Separating the Waters

And God made the expanse and separated the waters that were under the expanse from the waters that were above the expanse. And it was so. (Genesis 1:17)

Then Moses stretched out his hand over the sea, and the Lord drove the sea back by a strong east wind all night and made the sea dry land, and the waters were divided. (Exodus 14:21)

And as soon as those bearing the ark had come as far as the Jordan, and the feet of the priests bearing the ark were dipped in the brink of the water (now the Jordan overflows all its banks throughout the time of harvest), the waters coming down from above stood and rose up in a heap very far away, at Adam, the city that is beside Zarethan, and those flowing down toward the Sea of the Arabah, the Salt Sea, were completely cut off. And the people passed over opposite Jericho. (Joshua 3:15-16)

Then Elijah took his cloak and rolled it up and struck the water, and the water was parted to the one side and to the other, till the two of them could go over on dry ground. (2Kings 2:8)

Then he took the cloak of Elijah that had fallen from him and struck the water, saying, "Where is the Lord, the God of Elijah?" And when he had struck the water, the water was parted to the one side and to the other, and Elisha went over. (2Kings 2:14)

Should it be any surprise to us that God's pattern in creation is an example for us for how he creates in our lives? After the separation of light and darkness, comes another kind of separation - the separation of the waters.

This again is repeated in the Exodus, which is a pattern for our salvation. God follows the same pattern when he does his new creation in us as he did when he created the heavens and the earth. After he has taken us out of darkness into light, he requires that we undergo another separation in the waters. The people of Israel passing through the Read Sea, is of course a type and foreshadow of baptism. This is not an optional extra for the new Christian, but a command of God, and part of his process of making us a new creation. Just as the original division of the waters would be used to create a new heavens and a new earth for Noah and his family. It is a symbol of death and resurrection, a participation and public identification with Christ's own death and resurrection, and a powerful means of grace which cuts off the influence of the old life.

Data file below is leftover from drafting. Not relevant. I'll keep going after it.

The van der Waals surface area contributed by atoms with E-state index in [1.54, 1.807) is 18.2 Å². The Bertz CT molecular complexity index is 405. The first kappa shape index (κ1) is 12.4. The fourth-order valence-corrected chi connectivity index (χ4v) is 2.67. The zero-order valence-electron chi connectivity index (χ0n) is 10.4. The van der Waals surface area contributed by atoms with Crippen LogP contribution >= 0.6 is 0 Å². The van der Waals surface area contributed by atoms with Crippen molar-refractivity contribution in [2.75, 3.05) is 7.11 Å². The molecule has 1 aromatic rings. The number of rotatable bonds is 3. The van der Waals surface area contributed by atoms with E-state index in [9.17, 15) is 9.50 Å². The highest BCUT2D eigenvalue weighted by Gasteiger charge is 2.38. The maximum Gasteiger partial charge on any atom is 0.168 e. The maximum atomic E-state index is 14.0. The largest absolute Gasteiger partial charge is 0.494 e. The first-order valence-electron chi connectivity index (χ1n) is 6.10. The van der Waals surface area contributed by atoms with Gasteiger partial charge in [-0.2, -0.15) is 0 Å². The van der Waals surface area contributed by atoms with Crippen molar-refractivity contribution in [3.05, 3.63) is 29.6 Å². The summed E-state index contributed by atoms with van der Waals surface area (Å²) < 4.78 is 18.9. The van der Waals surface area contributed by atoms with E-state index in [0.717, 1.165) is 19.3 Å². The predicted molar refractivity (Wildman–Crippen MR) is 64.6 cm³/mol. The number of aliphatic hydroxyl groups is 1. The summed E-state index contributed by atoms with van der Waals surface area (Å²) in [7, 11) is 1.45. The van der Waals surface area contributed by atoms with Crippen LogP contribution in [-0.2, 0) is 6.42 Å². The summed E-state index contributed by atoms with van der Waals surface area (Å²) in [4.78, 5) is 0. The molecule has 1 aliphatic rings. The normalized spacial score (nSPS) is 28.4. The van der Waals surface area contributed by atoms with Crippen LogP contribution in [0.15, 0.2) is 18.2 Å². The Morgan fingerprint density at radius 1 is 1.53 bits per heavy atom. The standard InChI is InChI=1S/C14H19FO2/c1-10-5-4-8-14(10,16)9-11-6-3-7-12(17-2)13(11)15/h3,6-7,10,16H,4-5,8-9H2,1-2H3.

Once again I would suggest that ther is more here than just the one off action of baptism. There is also a way that, in coming to maturity, we learn to reflect the nature of God by making such separations for ourselves. It is significant that some of the most prominent men of God in the scriptures - Moses, Joshua, Elijah and Elisha all parted the waters and passed through.

The separation of water from water is different from the separation of light from darkness. It is not a separation of property but of purpose. One part of the waters were no different for any other, there was no mixture that needed to be removed, nevertheless there was a separation that needed to come in order for the purpose of God to advance.

This speaks to me of laying down our lives (another element that is strong in baptism). All that God gives us is good, and he wants us to enjoy life, but if we allow ourselves to be caught up with just the enjoyment of life then the good can rob us of the best, which is to know God and advance in his calling for our lives. Sometimes this will require us to make a division in what is good so that we may pass through into what is best. We lay down certain things or activities, not because they are wrong by nature, but because they are not in-line with the purpose. We rejoice in what God gives us, but we never cling on to it so tightly that we are not prepared to lay it down in order to move forward in our walk with him.

Is it sacrifice? Not really when we focus on what God will bring us into rather than on what we have left behind.

"Truly, I say to you, there is no one who has left house or wife or brothers or parents or children, for the sake of the kingdom of God, who will not receive many times more in this time, and in the age to come eternal life." (Luke 18:29-30)

1 comment:

Anna Sacha said...

Separation is a big theme in Leviticus too...i think Cam posted a few things on that on his blog.